NBL get Shs500m injection from Castle Lite

L-R: Fuba chief executive officer Marcus Kwikiriza, Nile Breweries trade marketing executive Douglas Karema and Fuba vice president Hudson Segamwenge during the briefing to unveil the sponsorship. PHOTOS/JOHN BATANUDDE 

What you need to know:

Of the kitty, Fuba, according to their chief executive officer (CEO) Marcus Kwikiriza, will receive “Shs200m”.

There are 500 million reasons to get hooked to the National Basketball League (NBL) this season.

At least that was the feeling, at the sunny terrace of Fairway Boutique Hotel yesterday morning, when Fuba announced they had secured Shs500m from Nile Breweries Limited brand Castle Lite, for the top division of their league this year.

According to Nile Breweries trade marketing executive Douglas Karema, “the deal is for one year and renewable depending on how it performs.”

Of the kitty, Fuba, according to their chief executive officer (CEO) Marcus Kwikiriza, will receive “Shs200m”.

“This sorts us completely in terms of operational costs. We have been suffering in the past to sort umpires and they nearly had a strike last week but we now believe that we will handle their payments,” Kwikiriza said, referencing that the money is an addition to the Shs150m from Stanbic Bank.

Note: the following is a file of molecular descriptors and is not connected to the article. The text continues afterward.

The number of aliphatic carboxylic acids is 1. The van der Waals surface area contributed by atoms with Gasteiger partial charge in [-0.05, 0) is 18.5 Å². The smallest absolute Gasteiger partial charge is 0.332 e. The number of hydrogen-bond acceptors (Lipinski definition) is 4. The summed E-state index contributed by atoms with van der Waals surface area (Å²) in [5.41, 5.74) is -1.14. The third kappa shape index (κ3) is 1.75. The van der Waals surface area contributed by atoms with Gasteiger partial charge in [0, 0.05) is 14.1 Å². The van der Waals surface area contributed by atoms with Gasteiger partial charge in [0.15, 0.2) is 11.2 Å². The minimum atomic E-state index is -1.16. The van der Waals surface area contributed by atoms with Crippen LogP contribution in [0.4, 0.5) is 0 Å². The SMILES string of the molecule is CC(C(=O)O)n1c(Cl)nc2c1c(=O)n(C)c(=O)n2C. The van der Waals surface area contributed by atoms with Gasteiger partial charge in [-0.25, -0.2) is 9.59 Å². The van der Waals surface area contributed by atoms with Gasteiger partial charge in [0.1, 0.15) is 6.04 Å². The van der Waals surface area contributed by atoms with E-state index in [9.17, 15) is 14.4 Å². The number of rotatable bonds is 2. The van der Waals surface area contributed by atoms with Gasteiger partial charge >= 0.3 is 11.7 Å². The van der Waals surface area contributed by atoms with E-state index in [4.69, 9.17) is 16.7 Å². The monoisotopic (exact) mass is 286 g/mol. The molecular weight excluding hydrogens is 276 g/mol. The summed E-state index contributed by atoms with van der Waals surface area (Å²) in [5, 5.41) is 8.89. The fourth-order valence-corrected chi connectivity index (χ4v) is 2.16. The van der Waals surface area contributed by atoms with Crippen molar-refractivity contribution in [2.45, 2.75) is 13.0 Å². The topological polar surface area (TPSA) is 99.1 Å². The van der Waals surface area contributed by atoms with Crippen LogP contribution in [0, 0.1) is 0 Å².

Clubs are set to benefit from the money. 

“Most importantly, we know for sure that the club owners and managers carry a lot of weight in terms of facilitating teams and we cannot commend you enough.”

More eyeballs

“So part of our resources, when the time is right, we will see how to give back to clubs and ease the pressure. But that means you can now use your resources to create a big fanbase from your clubs. That is a win-win situation that will help the clubs, Fuba and the sponsors.”

To add to the issue of building fanbases, Karema joked that the masses “can at least turn up for beer if they do not want the basketball,” as he explained that they will have activations and promotions during match days, where their products will be “sold at the recommended retail price unlike in the bars.”

Overall, basketball is making huge strides but still needs more eyeballs at courtside to survive. Among the six teams that started the league in 1995, only D-mark Power are still running.

It was in 2003 that the league was split to create divisions with 12 teams for the men’s top division and equal numbers in the women’s.

“Back then the league was self-sponsored and the teams paid to play. Now the league is one of the biggest brands of the federation and we are grateful to have reached this level,” Hudson Ssegamwenge, Fuba vice president – administration, said.

Fuba is convinced that they can now even resume discussions of “having prize money for the eventual league champions.”